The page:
Do Lansing Leaders
Favor Unions over Citizens?
January 4, 2012
My recent investigation
into City of Lansing employee
compensation has revealed that they do very well, indeed. Some
Out of about 1100
permanent employees, 235 had 2010
earnings over $70,000.
Average salary for
152 police officers in 2010 was $55,099; average earnings were $60,362.
Average salary for
88 firefighters in 2010 was $56,589; average earnings were $66,596.
firefighters can retire at any age after 25 years. Police pensions average 93.9% of salary and fire pensions
average 91.3% of salary.
There seems to be a love
affair between unions and some of our city leaders:
In Virg Bernero's
2009 mayoral campaign, he was endorsed
by Fraternal Order of Police, the Teamsters, the UAW, and the
firefighters union. In his 2010 gubernatorial campaign, "the
angriest mayor in America" was the champion of the working man. (To
be fair, Bernero was also included in a list of "Michigan's Most
Odious" by Eric Baerren , editor of
who said in a December 31, 2011 post:
Virg Bernero built
a national public persona going on Fox News and shouting,
shouting, shouting about the working man. The working man is
getting screwed in America by the rich, he howled on Fox News,
and now appears with semi-regularity with MSNBC's professional
shout machine, Ed Schulz.
Oh, but that Tee
Vee reflected reality. Back at home, the pitbull for the working
man has regularly tossed his own union workers under the bus to
benefit Lansing's 1 percent. This is not some new development,
mind you. Teamsters in the city went more than 1,000 days
without a contract, a period during which they
filed an unfair labor practice against him for hiring scabs
to save money and demanding the sort of wage and benefits
concessions Bernero says on Tee Vee are destroying the middle
While you can't
blame a municipal leader for trying to make shrinking dollars go
the furthest, you can blame a guy for doing it while shouting
about the evils of things he's doing before a national audience.
It's tough when
liberal politicians are faced with having to balance a budget.)
City council member Carol Wood boasted of several union endorsements in
her 2011 campaign, including Lansing Firefighters Local 421.
Derrick Quinney is health and safety director of the Michigan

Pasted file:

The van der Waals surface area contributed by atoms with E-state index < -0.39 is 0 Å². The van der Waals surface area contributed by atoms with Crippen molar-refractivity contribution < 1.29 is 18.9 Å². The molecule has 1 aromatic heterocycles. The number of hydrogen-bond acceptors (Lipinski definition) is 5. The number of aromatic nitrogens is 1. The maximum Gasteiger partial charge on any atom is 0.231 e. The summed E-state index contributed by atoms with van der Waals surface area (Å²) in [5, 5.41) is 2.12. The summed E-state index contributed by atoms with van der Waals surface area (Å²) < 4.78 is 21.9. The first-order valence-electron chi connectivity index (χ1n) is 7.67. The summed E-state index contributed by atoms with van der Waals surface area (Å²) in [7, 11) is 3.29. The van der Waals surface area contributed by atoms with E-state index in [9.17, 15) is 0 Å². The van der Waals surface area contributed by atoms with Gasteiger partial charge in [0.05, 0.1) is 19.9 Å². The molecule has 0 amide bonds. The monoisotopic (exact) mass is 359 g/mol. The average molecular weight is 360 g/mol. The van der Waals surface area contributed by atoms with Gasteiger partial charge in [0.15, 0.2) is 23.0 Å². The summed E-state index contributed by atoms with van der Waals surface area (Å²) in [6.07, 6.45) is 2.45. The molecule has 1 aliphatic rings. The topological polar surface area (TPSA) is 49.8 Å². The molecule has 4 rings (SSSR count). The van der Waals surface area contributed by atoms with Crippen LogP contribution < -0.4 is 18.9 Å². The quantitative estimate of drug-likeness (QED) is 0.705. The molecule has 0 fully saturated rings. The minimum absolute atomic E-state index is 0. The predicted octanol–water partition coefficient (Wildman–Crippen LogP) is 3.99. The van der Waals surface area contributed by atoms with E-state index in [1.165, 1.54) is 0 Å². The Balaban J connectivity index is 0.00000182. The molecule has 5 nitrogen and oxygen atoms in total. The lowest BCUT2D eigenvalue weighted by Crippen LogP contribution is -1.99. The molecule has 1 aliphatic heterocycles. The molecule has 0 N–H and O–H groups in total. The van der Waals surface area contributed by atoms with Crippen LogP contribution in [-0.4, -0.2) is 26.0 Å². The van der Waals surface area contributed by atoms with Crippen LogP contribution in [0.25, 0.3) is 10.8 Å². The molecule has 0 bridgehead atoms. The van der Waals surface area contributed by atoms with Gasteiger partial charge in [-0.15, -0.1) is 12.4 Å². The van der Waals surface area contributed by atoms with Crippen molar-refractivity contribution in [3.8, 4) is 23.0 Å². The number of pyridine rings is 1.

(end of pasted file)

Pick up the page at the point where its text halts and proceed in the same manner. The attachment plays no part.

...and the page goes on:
AFL-CIO and a UAW member.
Newly-elected 1st ward council member Jody
Washington had the
endorsements of the MEA, the Fraternal Order of Police, the Lansing
Firefighters union, the Michigan Nurses Association, the United Auto
Workers union, the Greater Lansing Labor Council, the Greater Lansing
Building Trades, the International Brotherhood of Electrical Workers,
the Plumbers and Pipefitters union, and the Southeast Michigan Building
After Lansing voters
rejected a millage increase in May 2011, 36 police officers and 11
firefighters were laid off. Even after a 4 mill increase was approved in
November 2011 with 3 mills dedicated to police and firefighters, there
remained the possibility of additional layoffs.
You would think that faced
with layoffs as a result of budget constraints, loyalty and brotherhood
among public safety workers would lead them to share the pain and agree
to wage concessions rather than allow fellow employees to lose their
jobs. However, union member solidarity does not seem to extend to members
with low seniority.
And since layoffs result
in less police and fire protection for the city, wage concessions are
for Lansing citizens.
Remember in October when Davenport
backed out of a deal to swap land with the City and build
a $13 million, 60,000-square foot building downtown, on the Oliver
Towers property? It was because council members Carol Wood, Brian
Jeffries, Derrick Quinney and Eric Hewitt voted against hearing
Davenport's presentation. It seemed like such a great deal for Lansing,
and no one could figure out why it could not at least be given a
fair hearing. Could it be that it was because Davenport, which has a
non-union staff, would be competing head-to-head with
heavily-unionized Lansing Community College?